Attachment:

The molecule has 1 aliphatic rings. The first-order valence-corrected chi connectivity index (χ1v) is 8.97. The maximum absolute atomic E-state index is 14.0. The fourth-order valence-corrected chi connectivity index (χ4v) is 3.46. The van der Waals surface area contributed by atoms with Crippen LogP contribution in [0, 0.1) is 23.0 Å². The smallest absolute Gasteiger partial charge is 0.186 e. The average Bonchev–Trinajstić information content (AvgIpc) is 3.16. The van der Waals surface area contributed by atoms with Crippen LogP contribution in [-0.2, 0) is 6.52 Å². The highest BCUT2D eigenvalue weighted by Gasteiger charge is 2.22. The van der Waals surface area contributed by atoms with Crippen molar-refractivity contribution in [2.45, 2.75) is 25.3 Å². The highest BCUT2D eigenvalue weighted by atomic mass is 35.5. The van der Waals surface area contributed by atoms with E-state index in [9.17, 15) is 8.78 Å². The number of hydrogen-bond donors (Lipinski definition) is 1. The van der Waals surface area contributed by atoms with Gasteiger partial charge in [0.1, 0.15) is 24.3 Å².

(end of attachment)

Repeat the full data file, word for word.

The molecule has 1 aliphatic rings. The first-order valence-corrected chi connectivity index (χ1v) is 8.97. The maximum absolute atomic E-state index is 14.0. The fourth-order valence-corrected chi connectivity index (χ4v) is 3.46. The van der Waals surface area contributed by atoms with Crippen LogP contribution in [0, 0.1) is 23.0 Å². The smallest absolute Gasteiger partial charge is 0.186 e. The average Bonchev–Trinajstić information content (AvgIpc) is 3.16. The van der Waals surface area contributed by atoms with Crippen LogP contribution in [-0.2, 0) is 6.52 Å². The highest BCUT2D eigenvalue weighted by Gasteiger charge is 2.22. The van der Waals surface area contributed by atoms with Crippen molar-refractivity contribution in [2.45, 2.75) is 25.3 Å². The highest BCUT2D eigenvalue weighted by atomic mass is 35.5. The van der Waals surface area contributed by atoms with E-state index in [9.17, 15) is 8.78 Å². The number of hydrogen-bond donors (Lipinski definition) is 1. The van der Waals surface area contributed by atoms with Gasteiger partial charge in [0.1, 0.15) is 24.3 Å².